One of our favorite areas to highlight in our Prenzlauer Berg travel guide (and there are so many wonderful places it is hard to pick just one) is indeed along Kollwitzstrasse and around the Kollwitzplatz (named after artist Kathe Kollwitz appropriately enough — check out her artwork at Artsy’s Käthe Kollwitz page). Farmers markets, street festivals and more are regular occurrences.read more
As we sat at dinner at Café Anne Blume sipping wine on the patio on a warm summer evening, I became entranced by the colors of a small market across the street. I just had to “paint and draw” the scene using my iPad for this watercolor view from Café Anna Blume.read more
The memorial on the Berlin Bethlehemkirchplatz (Bethlehem Church Square) is actually the work of Spanish artist Juan Garaizabel to commemorate the Bohemian Bethlehem Church. This small church was built for Bohemian evangelical refugees in about 1735 and was a center of the community. It was destroyed by bombing in 1943.read more
A visit to the Planten un Blomen Garden on your Hamburg tour is a must, whether you are a flower and garden lover, adore open spaces, enjoy dancing water fountains, or just want a nice place for a stroll or picnic. Now, not many non-Germans head there – obvious in the fact that the official Hamburg tourism website doesn’t have the garden’s page translated into English!read more
Bigger is not always better. Sometime small, like a historic Munich chapel, can be a travel must-see. The Marienklause Chapel in Munich is worth a close look.read more
A concierge? A gift and trinket store? A bar and coffeehouse? Waiters and fine décor? This is a bank? Yes, this is Germany’s “Deutsche Bank” — the so-called “Bank of the Future” in central Berlin, the company’s one-and-only concept bank where it tests ideas for the world.read more
It takes dedication to answer children’s letters to Santa Claus, whether he’s known as St. Nick, Father Christmas or Kris Kringle. But a few namesake towns around the world do just that – letters by the many thousands every year, year after year. There is one special town that answers letters to Santa Claus: Nikolausdorf (Nicholas village) in Lower Saxony in Northern Germany. With a population that barely brushes 1,000, it has its work cut out for it to answer nearly 8,000 letters each year.read more
“Off to the cellar” is what you’ll hear from Forchheim locals when they disappear into the forest on trails (“auf die Keller”). What that means in local slang is that they are headed to a beehive of popular beer gardens nestled deep in the forest of Franconian Switzerland in Upper Bavaria – the Kellerwald Forchheim beer gardens.read more
I visited the Berlin Turkish Market for the first time when you bumped into the graffiti-covered Berlin Wall after walking its length, and the Kreuzberg area of town was one of the few where Turkish guest workers were allowed to live.read more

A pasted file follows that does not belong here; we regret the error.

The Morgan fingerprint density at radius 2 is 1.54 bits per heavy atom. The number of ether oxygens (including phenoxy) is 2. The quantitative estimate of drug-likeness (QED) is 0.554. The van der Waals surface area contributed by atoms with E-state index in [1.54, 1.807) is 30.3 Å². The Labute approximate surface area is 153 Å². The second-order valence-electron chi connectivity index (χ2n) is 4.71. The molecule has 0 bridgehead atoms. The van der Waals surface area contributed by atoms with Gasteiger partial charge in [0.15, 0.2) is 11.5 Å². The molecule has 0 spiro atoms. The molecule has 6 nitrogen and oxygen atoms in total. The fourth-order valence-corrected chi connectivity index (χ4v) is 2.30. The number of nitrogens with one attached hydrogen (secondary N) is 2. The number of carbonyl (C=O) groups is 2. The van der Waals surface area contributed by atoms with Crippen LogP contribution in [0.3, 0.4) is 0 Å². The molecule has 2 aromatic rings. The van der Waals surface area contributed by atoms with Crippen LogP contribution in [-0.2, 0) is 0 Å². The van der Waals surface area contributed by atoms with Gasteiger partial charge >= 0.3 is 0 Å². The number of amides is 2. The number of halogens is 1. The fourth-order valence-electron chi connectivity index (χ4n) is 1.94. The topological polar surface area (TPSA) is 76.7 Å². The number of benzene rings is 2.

Berlin is one of our favorite cities in the world. And we want to lead you on a walking tour of its top sites. Follow along as we send you on a self-guided walk.read more
The Englischer Garten in Munich, Germany, is one of the largest city parks in the world. It provides for a magical escape from Munich’s busy urban streets.read more
Easily missed, the Sophie Scholl memorial looks like loose pieces of paper scattered on the ground in front of the university building. In actuality, they are attached permanently to the ground in front of the main entrance on the so-called “Geschwister Scholl Platz.”read more
It’s been 25 years since the Berlin Wall came tumbling down … suddenly, surprisingly, peacefully. Memories of the wall’s horrors seem like yesterday to those of us old enough to remember it and to have personally seen the wall and its “death zone.” The Berlin Wall 25th Anniversary remembrance reminds us to never forget.read more
No visit to the Harz Mountains in Germany should be considered complete without riding on the historic and thoroughly magical “Brockenbahn” railway. The Brocken narrow gauge Harz Mountain train is powered by steam engines and winds its way to the peak of the Brocken, the highest point in the Harz.read more
The St Nikolai Kirche has been a part of the Hamburg skyline since the 12th century. Now in ruins from World War II bombings, just its spire remains standing.read more
The Quedlinburg Old Watch Tower (“Altenburgwarte”) is located approximately 0.5 miles (just under 750 meters) from the southwest edge of Quedlinburg.read more
Folks usually end up in Heidelberg, Germany, in awe of the medieval castle looming over the city, but we’re writing about a Packaging Museum? Yep, its worth a visit!read more
Even many Germans haven’t heard of Quedlinburg in the Harz Mountains. Yet we found Quedlinburg to be beyond-cute, chock full of history, surrounded by beautiful landscapes, and wonderful for wandering or simply hanging out over cafe and cheesecake.read more
More than two decades after the Berlin Wall fell, walking the wall and its remains are a haunting reminder of an era that is as frightening as it is unbelievable.read more
When visiting Berlin, live like a local … with an apartment in the trendy “Mitte” area on the edge of the rather cool, somewhat gritty, but fascinating “Prenzlauer Berg” area (former East).read more